Her mission: 

To display the exposed emotions of the female heart with the fleeting fluidity of specificity, line, dimension, and physical dynamism it takes the body to perform them. By combining, and celebrating, both the absurd and the genteel between head and heart, we aim to engage the audience in a landscape of experiential sensibility.  GC&DC is currently exploring what it means to be feminine in a world that is challenging what physical gender should inhabit such a delicacy.

What she's showing at CRAWL:

The Daughters of David looks at five young women who explore both the labor and the love they've taken in from the David's of their conscious and subconscious. Directly influenced by the male archetypes of world history and personal history; David Bowie, Michelangelo's statue of David, David the ex-boyfriend, etc. we see the girls process their idea of loyalty to these men, but also their rebellion. The choreographic outline focuses on space; the space made between the dancers themselves, the distance they've created between the audience, and the space they've interpreted as Father David vs. Male Suppression. The movement is pre-calculated and mathematical, thought out carefully, planned, but executed with the air of a lofty romance. The steps, although ritualistic as in a time of war, also give way to the technique of a loyal ballerina - removing and engaging herself with the man and men she loves.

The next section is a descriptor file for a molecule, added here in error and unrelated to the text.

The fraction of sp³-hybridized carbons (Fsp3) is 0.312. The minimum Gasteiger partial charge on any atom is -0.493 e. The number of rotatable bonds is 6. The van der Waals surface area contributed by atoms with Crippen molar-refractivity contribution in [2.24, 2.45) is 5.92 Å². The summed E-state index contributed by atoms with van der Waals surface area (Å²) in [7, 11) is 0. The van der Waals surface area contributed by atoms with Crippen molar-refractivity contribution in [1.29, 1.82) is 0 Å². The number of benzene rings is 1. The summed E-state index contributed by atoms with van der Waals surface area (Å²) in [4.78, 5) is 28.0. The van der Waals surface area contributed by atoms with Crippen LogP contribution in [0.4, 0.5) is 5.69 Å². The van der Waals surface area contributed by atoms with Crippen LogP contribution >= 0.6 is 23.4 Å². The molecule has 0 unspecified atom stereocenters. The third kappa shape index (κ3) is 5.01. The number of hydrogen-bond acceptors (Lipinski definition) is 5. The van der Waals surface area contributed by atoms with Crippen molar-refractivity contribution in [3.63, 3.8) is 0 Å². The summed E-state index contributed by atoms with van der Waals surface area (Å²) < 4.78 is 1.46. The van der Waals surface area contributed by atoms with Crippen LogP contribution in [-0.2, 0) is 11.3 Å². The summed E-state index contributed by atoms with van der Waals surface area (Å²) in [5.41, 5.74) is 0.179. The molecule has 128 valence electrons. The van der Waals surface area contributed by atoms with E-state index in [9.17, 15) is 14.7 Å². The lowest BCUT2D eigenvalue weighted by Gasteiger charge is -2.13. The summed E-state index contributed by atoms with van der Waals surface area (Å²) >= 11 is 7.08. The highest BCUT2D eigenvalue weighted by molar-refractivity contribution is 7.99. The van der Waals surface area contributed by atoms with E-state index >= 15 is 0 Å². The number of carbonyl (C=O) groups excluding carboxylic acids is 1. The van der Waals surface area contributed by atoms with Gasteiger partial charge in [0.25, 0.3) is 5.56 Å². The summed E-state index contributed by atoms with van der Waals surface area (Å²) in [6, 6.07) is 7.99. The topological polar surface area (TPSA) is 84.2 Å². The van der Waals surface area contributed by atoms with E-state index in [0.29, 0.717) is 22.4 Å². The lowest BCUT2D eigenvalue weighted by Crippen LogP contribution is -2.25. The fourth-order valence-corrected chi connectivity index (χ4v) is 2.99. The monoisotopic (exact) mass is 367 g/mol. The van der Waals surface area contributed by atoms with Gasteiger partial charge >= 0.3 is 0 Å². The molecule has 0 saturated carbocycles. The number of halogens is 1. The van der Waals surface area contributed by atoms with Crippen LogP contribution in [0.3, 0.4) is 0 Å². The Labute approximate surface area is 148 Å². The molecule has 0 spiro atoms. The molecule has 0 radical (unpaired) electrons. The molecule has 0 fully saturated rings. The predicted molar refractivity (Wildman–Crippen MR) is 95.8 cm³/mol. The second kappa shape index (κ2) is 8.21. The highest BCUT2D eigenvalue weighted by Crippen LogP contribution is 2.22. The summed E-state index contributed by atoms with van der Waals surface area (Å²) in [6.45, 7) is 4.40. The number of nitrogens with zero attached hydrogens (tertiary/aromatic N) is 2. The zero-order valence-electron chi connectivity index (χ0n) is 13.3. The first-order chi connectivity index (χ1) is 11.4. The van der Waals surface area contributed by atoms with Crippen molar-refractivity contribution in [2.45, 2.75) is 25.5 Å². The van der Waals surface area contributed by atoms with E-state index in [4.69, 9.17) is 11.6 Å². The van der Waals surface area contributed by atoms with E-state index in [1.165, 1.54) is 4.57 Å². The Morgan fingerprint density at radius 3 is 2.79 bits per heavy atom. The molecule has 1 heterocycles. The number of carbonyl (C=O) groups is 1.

...this demi-goddess of a dancer revealed a range of emotional states veering from insecurity to ecstasy....Her movement shifted from expansive to halting in the twinkling of an eye...This fantastic portrait of a woman on the verge held the audience in captivating silence
— Oberon's Grove

Why you should crawl out to see her: 

Grace, and her work, encapsulate modern femininity. Self-aware but never precious, she combines fierce intelligence, exciting physicality, and gentle whimsy to make beautiful fantasy worlds that - nevertheless - hit emotionally close to home. 

Grace Courvoisier, a native of Las Vegas, NV, studied Graham, Horton, and Composition at the Las Vegas Academy of Performing Arts High School, as well as the Vaganova technique with Nevada Ballet Theatre before going on to receive her Bachelor of Fine Arts from the University of Illinois in Champaign-Urbana. Courvoisier premiered her work Good Morning, Arcadia for the Krannert Center of Performing Arts in 2010, and was awarded the Wanda M. Nettl Prize both in 2010 and 2011 for choreographic achievement. GC&DC has performed works at The Invisible Dog, Chen Dance Center, The Wild Project, The Secret Theatre, Symphony Space, and Judson Church, among others.